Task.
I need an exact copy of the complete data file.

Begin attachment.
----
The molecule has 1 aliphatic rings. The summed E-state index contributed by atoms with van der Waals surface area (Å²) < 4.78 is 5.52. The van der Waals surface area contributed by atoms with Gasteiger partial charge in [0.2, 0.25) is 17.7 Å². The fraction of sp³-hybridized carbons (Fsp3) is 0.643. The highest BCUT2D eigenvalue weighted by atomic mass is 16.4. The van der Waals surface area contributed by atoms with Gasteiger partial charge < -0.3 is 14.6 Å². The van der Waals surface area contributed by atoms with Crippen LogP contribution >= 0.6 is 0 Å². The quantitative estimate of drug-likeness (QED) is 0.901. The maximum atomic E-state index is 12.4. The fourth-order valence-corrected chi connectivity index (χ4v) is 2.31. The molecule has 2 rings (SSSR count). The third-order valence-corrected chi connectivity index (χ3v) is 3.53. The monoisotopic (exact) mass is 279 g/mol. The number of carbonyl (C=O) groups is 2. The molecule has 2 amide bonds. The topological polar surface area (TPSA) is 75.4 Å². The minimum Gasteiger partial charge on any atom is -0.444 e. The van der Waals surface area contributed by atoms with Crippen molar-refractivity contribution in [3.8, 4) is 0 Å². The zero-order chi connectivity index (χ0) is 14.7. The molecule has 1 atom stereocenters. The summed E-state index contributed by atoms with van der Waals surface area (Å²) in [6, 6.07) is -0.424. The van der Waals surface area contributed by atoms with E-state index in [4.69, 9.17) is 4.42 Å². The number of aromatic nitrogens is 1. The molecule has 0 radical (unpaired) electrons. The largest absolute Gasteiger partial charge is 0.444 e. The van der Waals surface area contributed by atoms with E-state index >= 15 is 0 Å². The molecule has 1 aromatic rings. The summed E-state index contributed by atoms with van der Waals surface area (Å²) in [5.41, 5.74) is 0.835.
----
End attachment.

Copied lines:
The molecule has 1 aliphatic rings. The summed E-state index contributed by atoms with van der Waals surface area (Å²) < 4.78 is 5.52. The van der Waals surface area contributed by atoms with Gasteiger partial charge in [0.2, 0.25) is 17.7 Å². The fraction of sp³-hybridized carbons (Fsp3) is 0.643. The highest BCUT2D eigenvalue weighted by atomic mass is 16.4. The van der Waals surface area contributed by atoms with Gasteiger partial charge < -0.3 is 14.6 Å². The van der Waals surface area contributed by atoms with Crippen LogP contribution >= 0.6 is 0 Å². The quantitative estimate of drug-likeness (QED) is 0.901. The maximum atomic E-state index is 12.4. The fourth-order valence-corrected chi connectivity index (χ4v) is 2.31. The molecule has 2 rings (SSSR count). The third-order valence-corrected chi connectivity index (χ3v) is 3.53. The monoisotopic (exact) mass is 279 g/mol. The number of carbonyl (C=O) groups is 2. The molecule has 2 amide bonds. The topological polar surface area (TPSA) is 75.4 Å². The minimum Gasteiger partial charge on any atom is -0.444 e. The van der Waals surface area contributed by atoms with Crippen molar-refractivity contribution in [3.8, 4) is 0 Å². The zero-order chi connectivity index (χ0) is 14.7. The molecule has 1 atom stereocenters. The summed E-state index contributed by atoms with van der Waals surface area (Å²) in [6, 6.07) is -0.424. The van der Waals surface area contributed by atoms with E-state index in [4.69, 9.17) is 4.42 Å². The number of aromatic nitrogens is 1. The molecule has 0 radical (unpaired) electrons. The largest absolute Gasteiger partial charge is 0.444 e. The van der Waals surface area contributed by atoms with E-state index >= 15 is 0 Å². The molecule has 1 aromatic rings. The summed E-state index contributed by atoms with van der Waals surface area (Å²) in [5.41, 5.74) is 0.835.